Friday, 28 April 2017

"Opportunistic" Google and Intertrust Launch "Patent Shield": Protection for Startups


Google and Intertrust have announced the creation of Patent Shield, which is designed to protect startups.  Essentially, the exchange is access to a patent portfolio for an equity stake in the startup.  It seems to put startups in the position of a much more resourced company with a portfolio of patents and presumably freedom to operate.  This appears to be another attempt to get ahead of something like the patent troll problem; however, it seems to be aimed at patent demands from entities that are practicing not absolute non-practicing entities because the portfolio is supposed to provide leverage against the entity asserting infringement initially.  Interestingly, this appears to be a great way for Google and Intertrust to find licensing partners for their patented technology without looking like a “bad guy” by operating through patent demand letters—let them come to us.  Very clever.  It also gives Intertrust the opportunity to offer its IP services to startups, and maybe a chance for additional investment/acquisition opportunities through notice about great new startups that have attracted the attention of established players in the market. Very, very clever. For more details, please see here. 

Thursday, 27 April 2017

U.S. Government Accounting Office Releases Report on FinTech

The U.S. Government Accounting Office (GAO) has issued a report titled, “Financial Technology: Information on Subsectors and Regulatory Oversight.”  The GAO Report provides a description of the FinTech industry broken down by sector.  The sectors include: Marketplace Lending; Mobile Payments; Digital Wealth Management; and Distributed Ledger Technology.  For each sector, the Report describes “what it is and how it works”; “who uses it”; “potential benefits”; “potential risks”; “industry trends” and “oversight and regulation.”  The introduction to the Report states:

Advances in technology and the widespread use of the Internet and mobile communication devices have helped fuel the growth in financial technology (fintech) products and services. Consumer access to these new technologies has resulted in changes in their preferences and expectations regarding how they conduct financial transactions, such as using their smartphones to make payments or purchases. Fintech products and services include small business financing, education refinancing, mobile wallets, virtual currencies, and platforms to connect investors and start-ups.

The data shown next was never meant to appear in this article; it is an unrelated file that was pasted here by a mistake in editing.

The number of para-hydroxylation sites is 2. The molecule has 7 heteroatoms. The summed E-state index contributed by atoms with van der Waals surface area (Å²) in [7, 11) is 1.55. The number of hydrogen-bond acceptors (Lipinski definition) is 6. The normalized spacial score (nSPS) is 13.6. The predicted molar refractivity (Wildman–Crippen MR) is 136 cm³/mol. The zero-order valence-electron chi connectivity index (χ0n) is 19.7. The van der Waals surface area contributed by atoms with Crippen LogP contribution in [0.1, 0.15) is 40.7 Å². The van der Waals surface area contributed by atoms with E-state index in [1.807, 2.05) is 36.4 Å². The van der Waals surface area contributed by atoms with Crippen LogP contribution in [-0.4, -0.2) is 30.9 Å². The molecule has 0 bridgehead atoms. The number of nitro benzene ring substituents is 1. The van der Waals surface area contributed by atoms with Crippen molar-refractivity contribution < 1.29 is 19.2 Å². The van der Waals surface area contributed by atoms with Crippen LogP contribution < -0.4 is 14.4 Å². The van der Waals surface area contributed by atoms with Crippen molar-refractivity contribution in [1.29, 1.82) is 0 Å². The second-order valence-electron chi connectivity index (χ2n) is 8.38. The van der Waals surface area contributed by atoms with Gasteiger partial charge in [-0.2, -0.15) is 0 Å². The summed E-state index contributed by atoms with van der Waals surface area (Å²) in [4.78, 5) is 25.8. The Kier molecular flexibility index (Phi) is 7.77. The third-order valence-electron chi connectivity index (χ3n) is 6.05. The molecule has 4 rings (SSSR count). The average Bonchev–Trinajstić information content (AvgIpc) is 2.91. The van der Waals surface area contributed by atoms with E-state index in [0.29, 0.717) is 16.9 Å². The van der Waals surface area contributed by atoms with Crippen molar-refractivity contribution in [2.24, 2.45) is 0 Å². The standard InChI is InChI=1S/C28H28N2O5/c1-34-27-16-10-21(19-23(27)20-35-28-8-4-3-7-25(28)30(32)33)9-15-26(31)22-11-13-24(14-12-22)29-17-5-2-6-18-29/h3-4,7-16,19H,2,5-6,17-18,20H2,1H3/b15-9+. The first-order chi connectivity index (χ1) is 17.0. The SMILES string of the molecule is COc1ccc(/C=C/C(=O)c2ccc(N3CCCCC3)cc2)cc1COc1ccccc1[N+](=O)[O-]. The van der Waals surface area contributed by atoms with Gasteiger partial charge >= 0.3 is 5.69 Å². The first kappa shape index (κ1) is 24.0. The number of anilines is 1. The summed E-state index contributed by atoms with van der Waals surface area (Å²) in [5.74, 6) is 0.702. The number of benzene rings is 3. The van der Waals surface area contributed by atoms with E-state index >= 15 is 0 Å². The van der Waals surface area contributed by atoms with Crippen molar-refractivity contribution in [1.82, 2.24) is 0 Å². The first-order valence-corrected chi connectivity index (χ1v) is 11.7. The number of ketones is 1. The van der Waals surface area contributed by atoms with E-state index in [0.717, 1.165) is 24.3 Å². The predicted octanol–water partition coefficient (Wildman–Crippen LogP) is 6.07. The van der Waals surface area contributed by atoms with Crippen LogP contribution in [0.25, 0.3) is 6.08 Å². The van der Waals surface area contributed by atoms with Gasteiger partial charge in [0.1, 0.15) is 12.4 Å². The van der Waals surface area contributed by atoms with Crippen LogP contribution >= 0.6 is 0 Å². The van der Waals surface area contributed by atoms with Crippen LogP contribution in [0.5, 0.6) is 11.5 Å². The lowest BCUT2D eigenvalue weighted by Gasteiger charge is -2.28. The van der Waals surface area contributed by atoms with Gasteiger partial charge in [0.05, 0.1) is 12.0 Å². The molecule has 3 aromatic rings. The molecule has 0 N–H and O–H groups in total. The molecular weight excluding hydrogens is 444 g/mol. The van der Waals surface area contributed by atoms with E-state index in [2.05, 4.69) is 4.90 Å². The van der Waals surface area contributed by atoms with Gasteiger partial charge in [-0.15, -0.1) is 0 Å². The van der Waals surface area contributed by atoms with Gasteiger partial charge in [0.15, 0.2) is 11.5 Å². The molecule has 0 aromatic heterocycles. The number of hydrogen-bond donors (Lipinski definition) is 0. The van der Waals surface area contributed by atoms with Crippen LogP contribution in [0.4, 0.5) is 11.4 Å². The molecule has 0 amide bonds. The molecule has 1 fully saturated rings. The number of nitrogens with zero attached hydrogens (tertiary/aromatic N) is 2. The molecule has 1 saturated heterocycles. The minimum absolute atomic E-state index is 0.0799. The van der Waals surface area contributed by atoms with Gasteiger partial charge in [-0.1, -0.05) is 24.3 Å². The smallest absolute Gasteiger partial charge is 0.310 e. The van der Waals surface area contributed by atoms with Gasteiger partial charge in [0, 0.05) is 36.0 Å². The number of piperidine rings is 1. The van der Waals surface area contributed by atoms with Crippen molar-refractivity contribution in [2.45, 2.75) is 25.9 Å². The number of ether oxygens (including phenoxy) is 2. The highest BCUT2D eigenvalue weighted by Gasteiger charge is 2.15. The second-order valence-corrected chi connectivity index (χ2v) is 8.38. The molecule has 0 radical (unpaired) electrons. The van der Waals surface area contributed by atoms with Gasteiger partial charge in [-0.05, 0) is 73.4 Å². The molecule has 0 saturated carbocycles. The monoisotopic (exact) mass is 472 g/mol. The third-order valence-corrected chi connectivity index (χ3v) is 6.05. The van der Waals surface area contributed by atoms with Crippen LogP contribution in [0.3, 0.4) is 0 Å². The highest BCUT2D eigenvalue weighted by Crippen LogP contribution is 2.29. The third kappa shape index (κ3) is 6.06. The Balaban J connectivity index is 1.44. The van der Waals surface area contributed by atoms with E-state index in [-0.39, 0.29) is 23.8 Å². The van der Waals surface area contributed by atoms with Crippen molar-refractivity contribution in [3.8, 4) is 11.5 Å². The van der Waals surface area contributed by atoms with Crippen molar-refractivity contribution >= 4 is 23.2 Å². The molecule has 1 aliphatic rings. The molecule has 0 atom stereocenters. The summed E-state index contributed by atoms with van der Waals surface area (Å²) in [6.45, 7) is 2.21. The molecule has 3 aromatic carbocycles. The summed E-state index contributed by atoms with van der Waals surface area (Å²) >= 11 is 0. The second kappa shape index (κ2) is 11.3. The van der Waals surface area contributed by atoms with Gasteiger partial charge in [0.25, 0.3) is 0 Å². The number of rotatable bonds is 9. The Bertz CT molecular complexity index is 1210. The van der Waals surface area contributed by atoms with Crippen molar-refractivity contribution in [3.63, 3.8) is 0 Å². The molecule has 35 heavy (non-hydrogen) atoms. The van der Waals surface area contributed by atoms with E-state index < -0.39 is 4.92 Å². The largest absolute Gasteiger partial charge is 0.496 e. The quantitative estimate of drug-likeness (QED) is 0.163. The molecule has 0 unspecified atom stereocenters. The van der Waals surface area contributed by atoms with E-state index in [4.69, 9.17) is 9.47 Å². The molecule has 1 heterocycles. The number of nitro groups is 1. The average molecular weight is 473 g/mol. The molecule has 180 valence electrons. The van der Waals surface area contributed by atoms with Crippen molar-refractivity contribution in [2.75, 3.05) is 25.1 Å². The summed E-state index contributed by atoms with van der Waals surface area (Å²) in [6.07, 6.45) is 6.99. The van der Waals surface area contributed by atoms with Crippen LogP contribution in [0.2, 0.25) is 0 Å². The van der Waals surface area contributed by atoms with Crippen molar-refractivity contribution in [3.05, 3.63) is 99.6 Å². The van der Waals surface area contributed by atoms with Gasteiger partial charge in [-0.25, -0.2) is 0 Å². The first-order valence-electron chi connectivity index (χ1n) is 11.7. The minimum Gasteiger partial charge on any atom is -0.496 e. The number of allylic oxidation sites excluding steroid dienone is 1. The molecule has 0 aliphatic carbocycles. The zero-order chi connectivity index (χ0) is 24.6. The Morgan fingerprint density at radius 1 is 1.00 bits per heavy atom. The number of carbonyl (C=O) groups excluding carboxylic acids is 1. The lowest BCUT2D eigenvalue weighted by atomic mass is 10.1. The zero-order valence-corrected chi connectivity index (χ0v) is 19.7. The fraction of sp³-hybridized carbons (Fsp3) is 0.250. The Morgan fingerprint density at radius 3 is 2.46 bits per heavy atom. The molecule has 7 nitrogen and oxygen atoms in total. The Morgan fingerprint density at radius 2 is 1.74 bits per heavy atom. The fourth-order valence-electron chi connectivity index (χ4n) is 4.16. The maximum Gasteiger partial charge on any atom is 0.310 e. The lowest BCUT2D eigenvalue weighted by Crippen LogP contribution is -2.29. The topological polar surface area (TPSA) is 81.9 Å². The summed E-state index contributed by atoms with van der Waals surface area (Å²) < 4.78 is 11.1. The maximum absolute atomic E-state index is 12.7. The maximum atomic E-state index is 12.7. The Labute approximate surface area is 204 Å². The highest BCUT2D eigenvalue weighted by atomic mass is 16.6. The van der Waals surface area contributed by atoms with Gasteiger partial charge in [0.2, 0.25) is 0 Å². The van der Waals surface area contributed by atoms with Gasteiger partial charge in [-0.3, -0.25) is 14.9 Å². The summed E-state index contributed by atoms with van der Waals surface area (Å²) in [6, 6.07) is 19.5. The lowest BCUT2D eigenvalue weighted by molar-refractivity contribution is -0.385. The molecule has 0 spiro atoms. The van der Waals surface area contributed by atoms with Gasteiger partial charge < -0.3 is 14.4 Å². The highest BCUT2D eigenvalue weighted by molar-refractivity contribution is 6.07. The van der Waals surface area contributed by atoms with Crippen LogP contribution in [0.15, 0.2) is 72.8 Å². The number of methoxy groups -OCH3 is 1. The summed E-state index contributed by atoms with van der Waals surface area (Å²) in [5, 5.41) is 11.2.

There is no universal definition of fintech. It is also difficult to quantify the size of the industry because data are not separately reported from existing financial services or products’ data, and because the industry is constantly evolving. Traditional financial service firms also provide fintech products or services (e.g., existing financial services firms introducing fintech products and services). The fintech industry is generally described in terms of subsectors that have or are likely to have the greatest impact on traditional financial services, such as credit and payments.

The Report is a helpful overview of FinTech and more reports are supposedly on the way.  Hopefully, a report on IP and FinTech will be released. 

Monday, 24 April 2017

South Africa's ASA on the precipice

Unless South Africa's Advertising Standards Authority receive $680 000 in funding before the end of the month, an application will be launched to liquidate the non-profit which will likely see the collapse of the self regulated body, and concern then that advertising and packaging disputes will be left to the state and the courts. The ASA and its business rescue partners are launching a fund raiser tomorrow for the bail-out.

Here is what you need to know about how the ASA got to this position, what they need to get out of it and how they propose restructuring the business going forward to ensure it remains solvent and relevant:
  • The ASA is a non profit body that has been in existence for 50 years, set up to assist self regulate advertising disputes. When working effectively it has allowed for speedy and relatively inexpensive dispute resolution for both competitors and consumers.
  • On 21 October 2016, the Advertising Standards Authority (ASA) went into Business Rescue (an intervention that attempts to prevent a company from its financial distress to prevent its liquidation).
  • The reasons why the ASA is in distress are:
    • lack of funding
    • lack of membership participation
    • high operational costs